Captain Vitor Alves: Soldier who played a crucial role in Portugal's 'Carnation Revolution'


Captain Vítor Alves was one of the key figures of the April 1974 Carnation Revolution in Portugal, which brought an end to the longest-standing authoritarian regime of 20th-century Western Europe, and which – after several turbulent years – saw a fully fledged democracy emerge.

Alves was one of three leaders of the Movimento dos Capitaes, the driving force within the Movimento das Forcas Armadas [MFA] – the group of army officers which organised the largely peaceful uprising against the 41-year-old military regime. He was been accredited with writing the initial declaration, read at sunrise on 25 April 1974, that the uprising was underway, although the first signal for action famously came when two folk songs were broadcast on state radio in the small hours. "We used the radio," Alves later revealed, "because we were afraid our phones – even the army's internal ones – were being tapped by the secret police."

Although four people were killed during the storming of a police building, most of the images that were flashed around the world thatmorning were peaceful, as protesters pushed carnations into soldiers' rifles and the dictator Marcelo Caetano first took refuge in a police station then fled to Brazil. In one day, a regime which had seized power half a century earlier had fallen.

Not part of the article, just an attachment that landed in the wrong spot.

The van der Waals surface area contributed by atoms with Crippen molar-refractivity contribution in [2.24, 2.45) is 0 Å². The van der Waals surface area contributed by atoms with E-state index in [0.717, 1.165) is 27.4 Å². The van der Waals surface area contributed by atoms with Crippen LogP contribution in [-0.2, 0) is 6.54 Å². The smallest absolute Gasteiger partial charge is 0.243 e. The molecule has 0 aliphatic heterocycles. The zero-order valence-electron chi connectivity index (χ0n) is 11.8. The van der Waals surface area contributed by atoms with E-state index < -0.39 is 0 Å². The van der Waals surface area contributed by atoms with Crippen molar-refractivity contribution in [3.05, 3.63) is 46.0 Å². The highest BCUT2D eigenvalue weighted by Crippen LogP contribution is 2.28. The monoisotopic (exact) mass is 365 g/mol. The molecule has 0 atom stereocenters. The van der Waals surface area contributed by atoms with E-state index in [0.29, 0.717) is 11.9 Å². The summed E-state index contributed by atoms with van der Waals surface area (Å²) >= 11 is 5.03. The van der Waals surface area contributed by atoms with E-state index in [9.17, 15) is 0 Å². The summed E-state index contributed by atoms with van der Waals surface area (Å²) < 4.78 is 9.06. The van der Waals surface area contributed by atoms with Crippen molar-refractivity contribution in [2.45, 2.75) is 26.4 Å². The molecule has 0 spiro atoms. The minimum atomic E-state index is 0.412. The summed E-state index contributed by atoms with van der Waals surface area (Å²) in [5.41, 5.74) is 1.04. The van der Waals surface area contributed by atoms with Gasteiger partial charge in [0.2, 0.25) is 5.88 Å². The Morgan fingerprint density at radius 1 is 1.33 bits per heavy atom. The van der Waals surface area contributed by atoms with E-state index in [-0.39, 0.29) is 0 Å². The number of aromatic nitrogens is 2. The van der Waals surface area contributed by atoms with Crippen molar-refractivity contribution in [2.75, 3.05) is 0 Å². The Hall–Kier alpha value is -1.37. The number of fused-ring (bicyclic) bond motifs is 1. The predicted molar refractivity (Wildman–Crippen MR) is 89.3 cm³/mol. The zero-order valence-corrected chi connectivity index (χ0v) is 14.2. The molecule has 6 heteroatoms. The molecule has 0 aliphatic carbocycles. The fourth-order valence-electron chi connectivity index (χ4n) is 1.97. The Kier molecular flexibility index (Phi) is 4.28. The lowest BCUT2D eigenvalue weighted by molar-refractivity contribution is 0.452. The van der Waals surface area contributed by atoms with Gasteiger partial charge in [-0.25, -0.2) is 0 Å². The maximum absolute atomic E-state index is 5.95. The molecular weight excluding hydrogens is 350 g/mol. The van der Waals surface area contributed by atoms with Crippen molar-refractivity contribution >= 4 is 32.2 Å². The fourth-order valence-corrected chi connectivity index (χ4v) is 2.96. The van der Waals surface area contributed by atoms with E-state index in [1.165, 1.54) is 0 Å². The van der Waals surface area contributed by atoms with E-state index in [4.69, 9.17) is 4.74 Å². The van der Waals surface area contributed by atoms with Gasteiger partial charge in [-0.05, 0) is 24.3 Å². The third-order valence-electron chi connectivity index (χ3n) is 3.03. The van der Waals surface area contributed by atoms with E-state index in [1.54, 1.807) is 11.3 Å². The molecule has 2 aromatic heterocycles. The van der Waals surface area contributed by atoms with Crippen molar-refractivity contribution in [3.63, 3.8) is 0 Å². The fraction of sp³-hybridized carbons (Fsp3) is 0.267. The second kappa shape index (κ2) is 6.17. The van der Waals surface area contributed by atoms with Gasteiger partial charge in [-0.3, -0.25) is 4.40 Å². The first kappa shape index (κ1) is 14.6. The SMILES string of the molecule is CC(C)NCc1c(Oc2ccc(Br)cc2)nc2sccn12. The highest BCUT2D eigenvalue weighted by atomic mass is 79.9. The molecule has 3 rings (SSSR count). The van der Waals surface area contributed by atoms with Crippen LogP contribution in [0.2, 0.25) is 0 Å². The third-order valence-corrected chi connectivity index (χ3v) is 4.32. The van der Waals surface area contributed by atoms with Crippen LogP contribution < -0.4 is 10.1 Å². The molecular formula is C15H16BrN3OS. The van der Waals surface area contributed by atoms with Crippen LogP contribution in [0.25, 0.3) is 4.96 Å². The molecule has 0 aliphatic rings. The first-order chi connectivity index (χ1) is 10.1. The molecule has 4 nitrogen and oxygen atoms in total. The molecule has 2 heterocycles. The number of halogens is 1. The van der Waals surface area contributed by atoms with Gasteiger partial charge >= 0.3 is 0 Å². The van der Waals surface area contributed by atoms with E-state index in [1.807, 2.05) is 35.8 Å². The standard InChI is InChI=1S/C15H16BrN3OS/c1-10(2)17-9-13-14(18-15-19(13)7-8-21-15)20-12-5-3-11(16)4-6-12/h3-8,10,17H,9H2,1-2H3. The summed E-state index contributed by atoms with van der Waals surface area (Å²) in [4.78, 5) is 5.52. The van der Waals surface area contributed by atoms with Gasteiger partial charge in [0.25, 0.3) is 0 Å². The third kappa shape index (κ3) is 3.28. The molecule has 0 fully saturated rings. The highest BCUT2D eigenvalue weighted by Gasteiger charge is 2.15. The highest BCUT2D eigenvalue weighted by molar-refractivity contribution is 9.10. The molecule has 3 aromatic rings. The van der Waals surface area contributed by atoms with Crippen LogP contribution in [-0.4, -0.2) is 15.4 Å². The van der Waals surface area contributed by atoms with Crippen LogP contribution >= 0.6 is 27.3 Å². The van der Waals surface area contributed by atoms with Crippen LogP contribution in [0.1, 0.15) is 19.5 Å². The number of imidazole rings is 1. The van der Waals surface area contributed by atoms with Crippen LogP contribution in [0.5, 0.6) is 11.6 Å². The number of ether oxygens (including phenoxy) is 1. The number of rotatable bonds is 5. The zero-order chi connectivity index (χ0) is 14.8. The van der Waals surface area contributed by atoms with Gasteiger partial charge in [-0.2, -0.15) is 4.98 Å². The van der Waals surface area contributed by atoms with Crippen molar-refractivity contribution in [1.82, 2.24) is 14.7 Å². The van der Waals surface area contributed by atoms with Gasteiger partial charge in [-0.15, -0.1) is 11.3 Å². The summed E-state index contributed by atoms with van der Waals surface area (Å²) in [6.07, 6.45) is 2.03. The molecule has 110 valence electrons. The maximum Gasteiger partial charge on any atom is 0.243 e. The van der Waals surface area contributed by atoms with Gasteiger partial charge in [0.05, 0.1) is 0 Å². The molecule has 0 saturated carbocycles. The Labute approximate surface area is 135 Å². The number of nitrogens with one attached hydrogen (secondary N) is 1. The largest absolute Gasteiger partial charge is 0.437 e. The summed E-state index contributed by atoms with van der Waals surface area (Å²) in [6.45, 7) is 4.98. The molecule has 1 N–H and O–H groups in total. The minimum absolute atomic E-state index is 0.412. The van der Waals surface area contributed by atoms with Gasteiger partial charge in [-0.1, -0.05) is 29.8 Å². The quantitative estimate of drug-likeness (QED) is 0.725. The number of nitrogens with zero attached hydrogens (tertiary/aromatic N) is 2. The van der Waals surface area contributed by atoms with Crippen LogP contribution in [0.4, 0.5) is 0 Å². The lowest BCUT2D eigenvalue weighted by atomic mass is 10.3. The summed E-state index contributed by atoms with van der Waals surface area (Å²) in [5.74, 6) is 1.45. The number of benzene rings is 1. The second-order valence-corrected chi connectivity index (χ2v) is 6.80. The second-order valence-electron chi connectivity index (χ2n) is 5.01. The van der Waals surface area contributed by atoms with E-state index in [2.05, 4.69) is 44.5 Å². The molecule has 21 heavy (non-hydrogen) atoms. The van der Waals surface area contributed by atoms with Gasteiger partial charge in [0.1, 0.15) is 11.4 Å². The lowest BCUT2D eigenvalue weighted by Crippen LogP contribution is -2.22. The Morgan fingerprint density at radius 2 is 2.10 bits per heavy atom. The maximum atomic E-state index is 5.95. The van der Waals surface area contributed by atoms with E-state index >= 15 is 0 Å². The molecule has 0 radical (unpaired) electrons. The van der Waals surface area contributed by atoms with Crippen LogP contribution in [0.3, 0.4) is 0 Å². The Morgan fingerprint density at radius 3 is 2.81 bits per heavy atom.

A well-respected career soldier who had served in Mozambique and Angola, Alves helped to ensure that the uprising was seen as no simple military coup but a serious attempt to install full democracy. His home was used for many secret meetings before the dictatorship fell and it was at his insistence that generals were roped into the National Salvation Junta in order to give what quickly developed into a full-scale civil revolution greater international respectability.

Two turbulent years followed the Carnation Revolution, and several counter-coups threatened to turn the clock back. But with time Portugal's political transformation was successful, with the first free elections being held on 25 April 1975, exactly a year after the Carnation Revolution, paving the way to a democratic constitution.

During this time, Alves twice served as a government minister – of defence, education and also without portfolio – as well as continuing as a spokesman for the MFA. One of his pet projects was the law liberalising media activity, in use until 1999.

His co-conspirator Otelo de Carvalho remembered Alves as "an extremely important figure. He was always very moderate, always insisting that we should be realistic. And his arguments convinced us. He was a diplomat, and a gentleman to boot."

Alves later reached the rank of Colonel before first passing to the army reserve in 1991 then retiring in 2001.

Alasdair Fotheringham

Vítor Manuel Rodrigues Alves, politician and soldier: born Mafra, Portugal 30 September 1935; died Lisbon 8 January 2011.

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